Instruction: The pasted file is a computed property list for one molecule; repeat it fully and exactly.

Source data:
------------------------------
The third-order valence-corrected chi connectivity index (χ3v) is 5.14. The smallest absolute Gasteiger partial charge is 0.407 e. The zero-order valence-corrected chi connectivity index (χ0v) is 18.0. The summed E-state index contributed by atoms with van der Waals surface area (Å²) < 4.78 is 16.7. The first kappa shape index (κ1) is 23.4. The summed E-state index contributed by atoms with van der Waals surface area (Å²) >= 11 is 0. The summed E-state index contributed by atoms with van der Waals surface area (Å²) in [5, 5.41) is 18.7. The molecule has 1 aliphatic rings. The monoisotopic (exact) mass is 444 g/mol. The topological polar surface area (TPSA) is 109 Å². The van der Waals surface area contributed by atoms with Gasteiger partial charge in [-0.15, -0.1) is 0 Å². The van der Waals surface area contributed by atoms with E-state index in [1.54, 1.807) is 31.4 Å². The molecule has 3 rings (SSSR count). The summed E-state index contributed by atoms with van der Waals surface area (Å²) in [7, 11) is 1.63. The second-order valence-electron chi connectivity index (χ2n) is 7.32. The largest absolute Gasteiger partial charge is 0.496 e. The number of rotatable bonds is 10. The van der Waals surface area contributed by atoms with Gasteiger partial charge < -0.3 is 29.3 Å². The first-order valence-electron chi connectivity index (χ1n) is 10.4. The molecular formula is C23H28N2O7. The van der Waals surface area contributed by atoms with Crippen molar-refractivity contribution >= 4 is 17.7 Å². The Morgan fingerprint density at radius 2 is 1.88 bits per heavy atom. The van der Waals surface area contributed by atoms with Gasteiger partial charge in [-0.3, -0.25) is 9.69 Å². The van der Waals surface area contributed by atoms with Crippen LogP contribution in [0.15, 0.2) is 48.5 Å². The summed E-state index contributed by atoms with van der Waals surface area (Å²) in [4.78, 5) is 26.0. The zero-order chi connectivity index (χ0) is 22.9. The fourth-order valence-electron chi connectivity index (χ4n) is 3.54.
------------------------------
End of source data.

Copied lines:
The third-order valence-corrected chi connectivity index (χ3v) is 5.14. The smallest absolute Gasteiger partial charge is 0.407 e. The zero-order valence-corrected chi connectivity index (χ0v) is 18.0. The summed E-state index contributed by atoms with van der Waals surface area (Å²) < 4.78 is 16.7. The first kappa shape index (κ1) is 23.4. The summed E-state index contributed by atoms with van der Waals surface area (Å²) >= 11 is 0. The summed E-state index contributed by atoms with van der Waals surface area (Å²) in [5, 5.41) is 18.7. The molecule has 1 aliphatic rings. The monoisotopic (exact) mass is 444 g/mol. The topological polar surface area (TPSA) is 109 Å². The van der Waals surface area contributed by atoms with Gasteiger partial charge in [-0.15, -0.1) is 0 Å². The van der Waals surface area contributed by atoms with E-state index in [1.54, 1.807) is 31.4 Å². The molecule has 3 rings (SSSR count). The summed E-state index contributed by atoms with van der Waals surface area (Å²) in [7, 11) is 1.63. The second-order valence-electron chi connectivity index (χ2n) is 7.32. The largest absolute Gasteiger partial charge is 0.496 e. The number of rotatable bonds is 10. The van der Waals surface area contributed by atoms with Gasteiger partial charge < -0.3 is 29.3 Å². The first-order valence-electron chi connectivity index (χ1n) is 10.4. The molecular formula is C23H28N2O7. The van der Waals surface area contributed by atoms with Crippen molar-refractivity contribution >= 4 is 17.7 Å². The Morgan fingerprint density at radius 2 is 1.88 bits per heavy atom. The van der Waals surface area contributed by atoms with Gasteiger partial charge in [-0.3, -0.25) is 9.69 Å². The van der Waals surface area contributed by atoms with Crippen LogP contribution in [0.15, 0.2) is 48.5 Å². The summed E-state index contributed by atoms with van der Waals surface area (Å²) in [4.78, 5) is 26.0. The zero-order chi connectivity index (χ0) is 22.9. The fourth-order valence-electron chi connectivity index (χ4n) is 3.54.